The UK government has announced a £77m funding pot to develop zero-emission heavy vehicles such as buses, ambulances and fire engines.
The funding comprises £38.4m from public funds and £38.7m from players in the automotive industry. More than half of the funding pot will be allocated towards hydrogen vehicle projects. The largest share of the funding, £16.3m, will be granted to Ford to design and develop a hydrogen-powered version of its Ford Transit van, in collaboration with powertrain specialist AVL, Ocado and BP.
Ulemco, a company that develops hydrogen fuel cell range extenders, will receive a £7.9m share of the funding to be applied in vehicles like fire engines and ambulances. Bramble Energy is developing a hybrid powertrain for double-decker buses, combining hydrogen fuel cells with electric vehicle (EV) technologies to cut costs and extend ranges, and will receive £12.7m. Jaguar Land Rover will receive £12.6m to develop next-generation inverters for EVs, which convert DC power to AC power used in an EV motor.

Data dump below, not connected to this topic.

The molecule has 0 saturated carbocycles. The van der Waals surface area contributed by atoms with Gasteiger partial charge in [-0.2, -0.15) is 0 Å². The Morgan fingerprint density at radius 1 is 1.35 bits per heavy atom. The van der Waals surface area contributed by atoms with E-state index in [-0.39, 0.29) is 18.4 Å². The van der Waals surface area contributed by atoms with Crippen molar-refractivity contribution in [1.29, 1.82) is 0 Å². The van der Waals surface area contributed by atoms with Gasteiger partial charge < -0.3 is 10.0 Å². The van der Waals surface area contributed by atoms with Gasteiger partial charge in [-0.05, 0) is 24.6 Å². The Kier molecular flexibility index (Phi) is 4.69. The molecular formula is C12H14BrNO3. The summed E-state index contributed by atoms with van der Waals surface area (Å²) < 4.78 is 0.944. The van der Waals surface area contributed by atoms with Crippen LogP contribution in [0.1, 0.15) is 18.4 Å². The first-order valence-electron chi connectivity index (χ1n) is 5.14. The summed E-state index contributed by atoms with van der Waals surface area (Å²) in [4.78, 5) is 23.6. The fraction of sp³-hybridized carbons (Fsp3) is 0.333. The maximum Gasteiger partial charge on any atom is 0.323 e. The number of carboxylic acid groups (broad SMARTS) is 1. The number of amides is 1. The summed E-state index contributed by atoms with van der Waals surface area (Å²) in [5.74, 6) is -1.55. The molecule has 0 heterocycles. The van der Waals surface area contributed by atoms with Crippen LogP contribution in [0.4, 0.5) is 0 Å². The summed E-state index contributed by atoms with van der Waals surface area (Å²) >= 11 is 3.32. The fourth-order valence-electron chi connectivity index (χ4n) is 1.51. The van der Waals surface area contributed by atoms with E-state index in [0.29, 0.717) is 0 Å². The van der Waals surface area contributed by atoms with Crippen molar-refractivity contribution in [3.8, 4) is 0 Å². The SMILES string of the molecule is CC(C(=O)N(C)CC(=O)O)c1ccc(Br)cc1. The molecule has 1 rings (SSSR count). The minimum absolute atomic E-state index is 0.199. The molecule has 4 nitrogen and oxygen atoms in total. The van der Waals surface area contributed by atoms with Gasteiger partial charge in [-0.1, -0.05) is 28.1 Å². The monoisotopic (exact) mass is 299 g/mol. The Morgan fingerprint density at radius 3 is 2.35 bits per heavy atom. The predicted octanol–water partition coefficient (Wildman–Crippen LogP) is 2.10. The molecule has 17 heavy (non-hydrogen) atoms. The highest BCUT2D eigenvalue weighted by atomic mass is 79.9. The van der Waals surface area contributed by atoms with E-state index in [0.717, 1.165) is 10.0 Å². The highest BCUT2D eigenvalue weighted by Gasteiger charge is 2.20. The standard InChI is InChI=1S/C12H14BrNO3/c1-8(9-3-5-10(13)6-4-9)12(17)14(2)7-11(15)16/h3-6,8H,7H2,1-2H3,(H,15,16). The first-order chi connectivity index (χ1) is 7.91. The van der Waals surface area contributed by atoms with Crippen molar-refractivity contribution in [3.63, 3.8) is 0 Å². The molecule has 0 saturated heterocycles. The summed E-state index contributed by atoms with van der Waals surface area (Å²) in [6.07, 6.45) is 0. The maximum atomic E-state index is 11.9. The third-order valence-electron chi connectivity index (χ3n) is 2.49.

The funding has been awarded through the Advanced Propulsion Centre’s Collaborative Research and Development programme. The government estimates that this funding will create or safeguard more than 4,400 jobs while helping UK companies to “stay ahead of the competition” on zero-emission vehicles. The move towards zero-emission vehicles is part of the government’s plan to ban the sale of new petrol and diesel cars and vans from 2030, and to phase out the sale of new HGVs with internal combustion engines by 2040.
The transport sector has been the highest-emitting sector in the UK since 2016, with road transport accounting for the biggest share of its climate impact. The new funding will help the UK to reach its goal of net-zero emissions by 2050, and to remain at the forefront of zero-emission vehicle technology.
Challenges for the implementation of zero-emission heavy vehicles include the cost of development and production, and the need for a supportive infrastructure, such as the availability of hydrogen refuelling stations. However, the funding allocation for hydrogen vehicle projects in particular demonstrates the government’s commitment to the development of hydrogen fuel cell technology, which has the potential to reduce emissions significantly.